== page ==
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Data use: The German authorities investigate Google

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User data use determined Germany’s antitrust watchdog open an investigation regarding Google. The authorities want to determine if the company violates country’s competition laws. They want to see if it is exploiting its dominance to prioritise its shopping price comparison service over local rivals.

The investigation concerns Google Germany, Google Ireland and their parent company, Alphabet.

Is there enough transparency about data use?

The Federal Cartel Office is investigating whether Google is acting as the dominant market player. The investigation will consider whether the company provides enough information on how it uses users’ data across its digital services.

But, according to Google, users appeal to its services because they consider them helpful. So, Google does not force them to do so and they could find alternatives.

Ralf Bremer, communications manager for Google Germany, said that they “give people easy control over how their information is used. Also, he mentioned that “we limit the use of personal information.” Moreover, Bremer announced that adding Google would assist the cartel office with its inquiries.

The authorities keep an eye on Facebook and Amazon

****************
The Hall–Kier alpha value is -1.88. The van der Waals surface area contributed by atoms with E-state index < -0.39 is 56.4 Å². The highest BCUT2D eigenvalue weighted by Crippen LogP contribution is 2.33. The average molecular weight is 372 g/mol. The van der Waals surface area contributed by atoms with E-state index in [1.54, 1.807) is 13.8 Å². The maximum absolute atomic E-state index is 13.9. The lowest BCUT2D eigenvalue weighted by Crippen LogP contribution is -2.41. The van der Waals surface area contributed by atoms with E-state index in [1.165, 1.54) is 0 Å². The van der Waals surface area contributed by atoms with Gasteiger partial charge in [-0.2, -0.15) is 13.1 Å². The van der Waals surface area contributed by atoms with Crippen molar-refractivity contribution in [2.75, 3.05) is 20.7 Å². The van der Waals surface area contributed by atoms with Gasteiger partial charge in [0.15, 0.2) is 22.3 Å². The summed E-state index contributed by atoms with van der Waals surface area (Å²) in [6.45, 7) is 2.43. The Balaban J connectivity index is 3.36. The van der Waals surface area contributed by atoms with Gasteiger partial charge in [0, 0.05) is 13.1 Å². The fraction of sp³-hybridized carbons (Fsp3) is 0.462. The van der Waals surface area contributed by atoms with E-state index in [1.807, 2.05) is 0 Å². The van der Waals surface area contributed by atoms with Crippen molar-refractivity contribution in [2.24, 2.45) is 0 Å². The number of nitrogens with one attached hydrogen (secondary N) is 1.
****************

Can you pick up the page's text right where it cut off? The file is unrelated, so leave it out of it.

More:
The Office has recently launched an investigation against Facebook and Amazon over their data practices.

In the case of Google, it would look at whether its digital services mean the company has a dominant position. The office will consider search, YouTube, Maps, Chrome and Android.

Andreas Mundt, Cartel Office Chief, mentioned that the business model “is fundamentally based on processing the data of its users.”

As a result, the watchdog “will look very closely into the terms on which user data” Google processes.” Still, an important question should receive an answer. The authorities wonder if users have a real choice for the use of their data when they use its services.

The Commission treats data use as a competition issue. But critics say this is in conflict with the EU’s privacy laws.

Germany imposed restrictions on data use for Facebook, back in 2019. As a result, the court battle moved to the European Court of Justice.

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